Most patients that Dr Tambyah has seen in the last few days - including a couple of 90-year-olds - have been well, but their family members are “understandably anxious and have asked for closer monitoring”.

“While the number of cases has gone up significantly, the number of ICU cases and deaths has not risen in tandem and remains similar to the numbers at the beginning of August when there were far fewer cases overall,” he added, citing charts on MOH’s website. 

It is also important to note that most of the population has likely already been infected - as not all positive cases are reported to MOH, said Associate Professor Alex Cook and Associate Professor Shou Yiyun from the Saw Swee Hock School of Public Health at the National University of Singapore in a joint reply. 

"First, this confers individuals who have been infected and vaccinated with 'hybrid immunity'," they said.

"Even though reinfections are now increasingly common, and in part contributing to the surge in cases, the severity of most cases is less than those infected earlier in the pandemic, in early waves and even compared to recent Omicron waves."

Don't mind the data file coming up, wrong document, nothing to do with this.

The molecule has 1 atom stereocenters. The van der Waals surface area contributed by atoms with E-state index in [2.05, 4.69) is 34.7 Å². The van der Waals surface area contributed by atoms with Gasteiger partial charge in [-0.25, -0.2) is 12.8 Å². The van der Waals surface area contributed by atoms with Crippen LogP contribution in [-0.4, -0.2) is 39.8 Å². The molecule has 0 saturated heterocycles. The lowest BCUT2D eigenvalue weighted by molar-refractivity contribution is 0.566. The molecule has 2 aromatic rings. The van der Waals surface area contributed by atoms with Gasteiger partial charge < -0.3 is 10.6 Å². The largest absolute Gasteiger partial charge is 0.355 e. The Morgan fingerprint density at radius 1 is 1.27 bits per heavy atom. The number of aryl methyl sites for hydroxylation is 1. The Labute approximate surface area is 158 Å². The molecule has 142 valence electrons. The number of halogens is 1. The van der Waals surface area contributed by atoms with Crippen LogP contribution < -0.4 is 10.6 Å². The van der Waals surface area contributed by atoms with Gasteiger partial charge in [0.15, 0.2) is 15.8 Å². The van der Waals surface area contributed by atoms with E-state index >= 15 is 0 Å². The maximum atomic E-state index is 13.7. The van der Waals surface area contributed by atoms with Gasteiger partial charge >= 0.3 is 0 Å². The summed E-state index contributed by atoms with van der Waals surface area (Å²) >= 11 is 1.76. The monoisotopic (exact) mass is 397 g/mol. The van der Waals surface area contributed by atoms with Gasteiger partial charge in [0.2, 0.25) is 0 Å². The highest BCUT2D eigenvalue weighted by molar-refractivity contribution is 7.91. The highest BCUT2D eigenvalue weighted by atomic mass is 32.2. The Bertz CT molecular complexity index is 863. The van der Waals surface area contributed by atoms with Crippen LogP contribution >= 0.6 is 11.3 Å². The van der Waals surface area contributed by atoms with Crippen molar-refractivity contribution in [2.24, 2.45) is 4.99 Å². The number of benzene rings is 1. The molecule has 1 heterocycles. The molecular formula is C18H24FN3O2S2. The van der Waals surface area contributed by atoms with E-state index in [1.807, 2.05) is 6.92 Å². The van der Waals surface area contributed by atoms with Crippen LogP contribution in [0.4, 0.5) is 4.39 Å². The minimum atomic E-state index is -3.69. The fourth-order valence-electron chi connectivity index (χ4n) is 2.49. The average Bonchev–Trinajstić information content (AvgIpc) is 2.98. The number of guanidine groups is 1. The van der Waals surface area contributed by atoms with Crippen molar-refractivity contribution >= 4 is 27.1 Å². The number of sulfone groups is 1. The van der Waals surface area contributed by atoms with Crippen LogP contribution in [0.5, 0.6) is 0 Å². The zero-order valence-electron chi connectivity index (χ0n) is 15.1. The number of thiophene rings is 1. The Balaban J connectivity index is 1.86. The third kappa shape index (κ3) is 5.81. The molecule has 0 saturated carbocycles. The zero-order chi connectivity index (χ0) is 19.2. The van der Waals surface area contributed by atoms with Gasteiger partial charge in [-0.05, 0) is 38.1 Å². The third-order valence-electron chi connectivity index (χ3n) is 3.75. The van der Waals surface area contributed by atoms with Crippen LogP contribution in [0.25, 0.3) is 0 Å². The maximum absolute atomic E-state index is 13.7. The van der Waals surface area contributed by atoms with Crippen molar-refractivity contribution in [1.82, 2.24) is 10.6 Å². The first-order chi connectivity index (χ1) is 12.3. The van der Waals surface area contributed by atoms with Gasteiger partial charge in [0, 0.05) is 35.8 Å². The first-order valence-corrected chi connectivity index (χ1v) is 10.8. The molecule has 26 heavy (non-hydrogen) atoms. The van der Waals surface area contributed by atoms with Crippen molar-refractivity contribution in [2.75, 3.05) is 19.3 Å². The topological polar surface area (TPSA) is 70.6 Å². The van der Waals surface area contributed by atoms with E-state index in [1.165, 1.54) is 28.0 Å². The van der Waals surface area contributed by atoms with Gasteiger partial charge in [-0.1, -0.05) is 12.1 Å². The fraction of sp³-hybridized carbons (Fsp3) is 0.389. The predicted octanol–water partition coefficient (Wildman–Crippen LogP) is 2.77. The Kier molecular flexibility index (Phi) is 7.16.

This can be seen in ICU and COVID-19 death statistics. 

"Before the wave about a month ago, we were seeing around 10 cases a day in intensive care, when on average around 2,100 daily new infections were reported. This has grown, marginally, to 15 as of Monday when about 8,500 new infections were reported," said Assoc Prof Cook, who is the vice dean of research and domain leader in biostatistics and modelling for the school. 

"The country was preparing, earlier in the pandemic, intensive care beds for several hundred patients, so this is far below maximum capacity."

Today, around two people are dying of COVID-19 daily, which is "substantially fewer" than during the Delta wave a year ago, said Assoc Prof Shou, the lead scientist in the health and lifestyle domain at the Institute for the Public Understanding of Risk and at the Saw Swee Hock School of Public Health.

At that time, with the seven-day rolling average, around 13 people died a day at its peak, where the number of new daily cases were less than 3,800, she added.